We arrived in Bangkok, though I won’t be able to use a frame reference for time for quite a while. We made it just fine, but most of our baggage did not. Apparently most of our bags were were labeled “CMT” instead of “KMT” for Kathmandu. Google says that is Cameta, Brazil, so we can only hope they find the right hemisphere soon. We literally walked across the street from the Bangkok airport to the Amari Hotel and got a little rest. It’s a very nice place, and we think it was worth paying a little extra to avoid the hassle of going downtown to another place. This morning we had a fantastic breakfast buffet, or at least I thought so. Obviously it was an Asian breakfast and a lot of the items were “scary”, but I thought everything I tried was great. My favorite was this thing that was really delicious and I can’t describe it. But it was good. I was only limited by time, or I would have kept sampling the novelties. We dashed out to meet our driver, whom we hired for the day to take us through the city. We soon found out that there’s no quick way to get around town. We spent most of they day in congested traffic. First we hit the computer and clothing shopping districts. Most of the time there we were just lost, or we might have actually stopped to look at stuff. Next we toured the Royal Palace, wich was intricately adorned with all kinds of gold leaf and provoking statues.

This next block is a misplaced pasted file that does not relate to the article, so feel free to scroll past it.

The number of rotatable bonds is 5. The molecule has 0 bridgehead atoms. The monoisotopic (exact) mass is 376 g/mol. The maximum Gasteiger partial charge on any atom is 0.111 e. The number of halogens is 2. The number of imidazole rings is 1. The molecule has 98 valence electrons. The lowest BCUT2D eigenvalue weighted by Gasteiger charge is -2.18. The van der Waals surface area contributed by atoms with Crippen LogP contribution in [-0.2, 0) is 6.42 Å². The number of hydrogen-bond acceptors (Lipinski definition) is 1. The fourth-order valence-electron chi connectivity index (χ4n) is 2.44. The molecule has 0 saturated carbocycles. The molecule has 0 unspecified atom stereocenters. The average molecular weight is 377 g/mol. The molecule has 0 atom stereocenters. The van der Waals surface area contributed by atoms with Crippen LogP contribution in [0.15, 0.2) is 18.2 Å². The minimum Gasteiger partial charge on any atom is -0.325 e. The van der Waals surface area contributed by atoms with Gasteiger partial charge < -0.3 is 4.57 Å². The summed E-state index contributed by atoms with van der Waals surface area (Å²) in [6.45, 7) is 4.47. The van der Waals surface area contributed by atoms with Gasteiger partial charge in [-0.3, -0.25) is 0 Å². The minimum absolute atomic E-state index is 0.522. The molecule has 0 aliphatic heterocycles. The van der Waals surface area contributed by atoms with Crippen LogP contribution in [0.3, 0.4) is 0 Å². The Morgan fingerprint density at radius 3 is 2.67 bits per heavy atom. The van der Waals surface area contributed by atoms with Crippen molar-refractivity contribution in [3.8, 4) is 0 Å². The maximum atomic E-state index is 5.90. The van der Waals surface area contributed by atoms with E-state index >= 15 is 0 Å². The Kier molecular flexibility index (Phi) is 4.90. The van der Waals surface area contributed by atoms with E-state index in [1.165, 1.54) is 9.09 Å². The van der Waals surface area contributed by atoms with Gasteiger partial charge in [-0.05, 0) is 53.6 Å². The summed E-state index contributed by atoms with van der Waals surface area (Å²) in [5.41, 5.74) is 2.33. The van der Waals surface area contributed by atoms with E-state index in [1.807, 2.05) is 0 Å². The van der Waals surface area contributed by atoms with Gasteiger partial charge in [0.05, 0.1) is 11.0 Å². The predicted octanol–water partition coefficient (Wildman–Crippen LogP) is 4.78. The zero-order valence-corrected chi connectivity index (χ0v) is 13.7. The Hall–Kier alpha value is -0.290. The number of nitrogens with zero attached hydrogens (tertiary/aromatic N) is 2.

The most interesting and insightful part of the city tour was our boat ride around the river alleys. We rode in what looked like a long gondolla with a big truck engine mounted astern. We rode through parts of the city that were quiet and personal, gliding past back porches and waved to friends or families just hanging out. It seems the river has a lot of its own life as part of the big city, and much of the country’s culture ties in with the water. I admit it’s not clear and pristine water – I hope the splashes I got on my arms don’t turn into a rash or chemical burns. I noticed there were a lot of dogs roaming along the river. We sure did notice the fish in the water. Just like a good tourist operation, we stopped at one dock where a girl was selling bread. All the catfish had learned to swarm to that spot because the tourists buy bread just to throw into the water. The water all around the boat would quake and the water would be replaced by catfish, sliming upon each other to get the bread. We were glad to find something to spend our money on though. We exchanged some US cash for Thailand Bhat, are a rate of US $1 = 40 Bhat. Most items are pretty cheap, like gas, which is at about 25 Bhat per liter, and sodas at about 15 Bhat for a can. However, there are plenty of tourist traps that take advantage of your lack of quick math skills when you’re figuring out prices. 400 Bhat may still seem like monopoly money, but it is ten dollars after all.